Fighting the drug epidemic continues to be a top priority for lawmakers and public health officials in West Virginia. Yesterday, West Virginia School of Public Health hosted a panel on harm reduction – focusing on medical, law enforcement and community strategies around syringe exchange programs.
The panel began with presentations from the three experts – a New York physician researching drug use, HIV and hepatitis C, a WVU affiliated physician who talked about how to look for solutions when it’s hard to see a path forward and a law enforcement consultant with the North Carolina Harm Reduction Coalition.
The general premise? Harm reduction is a really effective way to reduce the spread of needle-born illnesses. But getting the community on board, including law enforcement officers, takes some work.
“We know in law enforcement you cannot arrest your way out of the substance abuse issue,” said North Carolina investigator Donnie Varnell.
Varnell has been instrumental in starting a program in North Carolina called law enforcement assisted diversion, or LEAD. The idea is to give police the discretion to redirect low-level drug offenders and prostitutes to community-based services, including treatment, rather than arresting them.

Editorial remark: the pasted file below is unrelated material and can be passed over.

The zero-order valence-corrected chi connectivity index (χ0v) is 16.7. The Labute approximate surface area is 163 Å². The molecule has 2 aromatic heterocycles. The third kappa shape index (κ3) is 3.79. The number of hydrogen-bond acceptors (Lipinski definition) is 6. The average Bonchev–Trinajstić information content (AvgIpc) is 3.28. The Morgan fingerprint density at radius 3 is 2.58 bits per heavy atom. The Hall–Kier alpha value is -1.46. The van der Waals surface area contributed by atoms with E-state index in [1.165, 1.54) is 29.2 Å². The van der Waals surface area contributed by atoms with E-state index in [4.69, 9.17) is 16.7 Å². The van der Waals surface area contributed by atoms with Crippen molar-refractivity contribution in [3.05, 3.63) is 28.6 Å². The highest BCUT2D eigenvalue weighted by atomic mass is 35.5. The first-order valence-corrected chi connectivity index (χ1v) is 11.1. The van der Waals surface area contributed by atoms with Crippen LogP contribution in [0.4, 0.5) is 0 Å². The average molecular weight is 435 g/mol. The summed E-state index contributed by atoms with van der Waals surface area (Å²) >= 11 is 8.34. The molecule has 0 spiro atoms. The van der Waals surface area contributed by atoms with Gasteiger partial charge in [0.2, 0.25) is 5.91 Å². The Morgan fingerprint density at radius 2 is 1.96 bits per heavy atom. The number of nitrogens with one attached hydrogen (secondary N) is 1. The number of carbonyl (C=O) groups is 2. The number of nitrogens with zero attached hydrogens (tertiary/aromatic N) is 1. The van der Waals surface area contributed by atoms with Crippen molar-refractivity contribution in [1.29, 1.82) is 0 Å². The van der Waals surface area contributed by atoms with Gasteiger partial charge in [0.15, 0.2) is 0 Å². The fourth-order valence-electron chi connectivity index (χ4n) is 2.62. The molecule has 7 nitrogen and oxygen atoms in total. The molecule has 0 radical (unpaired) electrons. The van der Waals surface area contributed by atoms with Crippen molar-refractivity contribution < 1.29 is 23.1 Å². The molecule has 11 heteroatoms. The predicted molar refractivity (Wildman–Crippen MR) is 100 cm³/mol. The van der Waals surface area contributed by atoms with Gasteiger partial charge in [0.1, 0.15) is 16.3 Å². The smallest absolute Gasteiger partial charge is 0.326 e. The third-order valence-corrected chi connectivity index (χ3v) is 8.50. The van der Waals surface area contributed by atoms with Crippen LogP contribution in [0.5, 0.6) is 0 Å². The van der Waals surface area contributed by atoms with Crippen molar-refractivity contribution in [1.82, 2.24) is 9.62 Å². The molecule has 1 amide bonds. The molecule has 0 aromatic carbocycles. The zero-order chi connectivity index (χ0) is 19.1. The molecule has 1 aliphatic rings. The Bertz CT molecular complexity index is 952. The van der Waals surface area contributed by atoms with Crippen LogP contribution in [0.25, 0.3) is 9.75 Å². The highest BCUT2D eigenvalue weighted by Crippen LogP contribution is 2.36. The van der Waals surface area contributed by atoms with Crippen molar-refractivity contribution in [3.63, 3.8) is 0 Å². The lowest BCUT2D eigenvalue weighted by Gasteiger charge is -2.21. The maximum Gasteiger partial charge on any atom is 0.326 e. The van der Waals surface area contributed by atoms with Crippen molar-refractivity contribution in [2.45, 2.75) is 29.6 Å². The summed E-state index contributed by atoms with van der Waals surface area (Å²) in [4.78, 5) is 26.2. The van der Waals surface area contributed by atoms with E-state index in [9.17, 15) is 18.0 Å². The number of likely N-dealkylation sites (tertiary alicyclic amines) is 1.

“Arresting them doesn’t help them,” he said. “It doesn’t make them stop and I think in law enforcement, you’ve seen this shift to divert people from incarceration into services.”
LEAD programs are becoming more popular across the country with operating partnerships in California, Oregon and Georgia among others. The West Virginia Department of Health and Human Resources awarded eight 60,000 dollar grants last year to start LEAD services in southern West Virginia. Other states, including Kentucky are in process of developing and launching their own initiatives.
Appalachia Health News is a project of West Virginia Public Broadcasting, with support from the Marshall Health and Charleston Area Medical Center.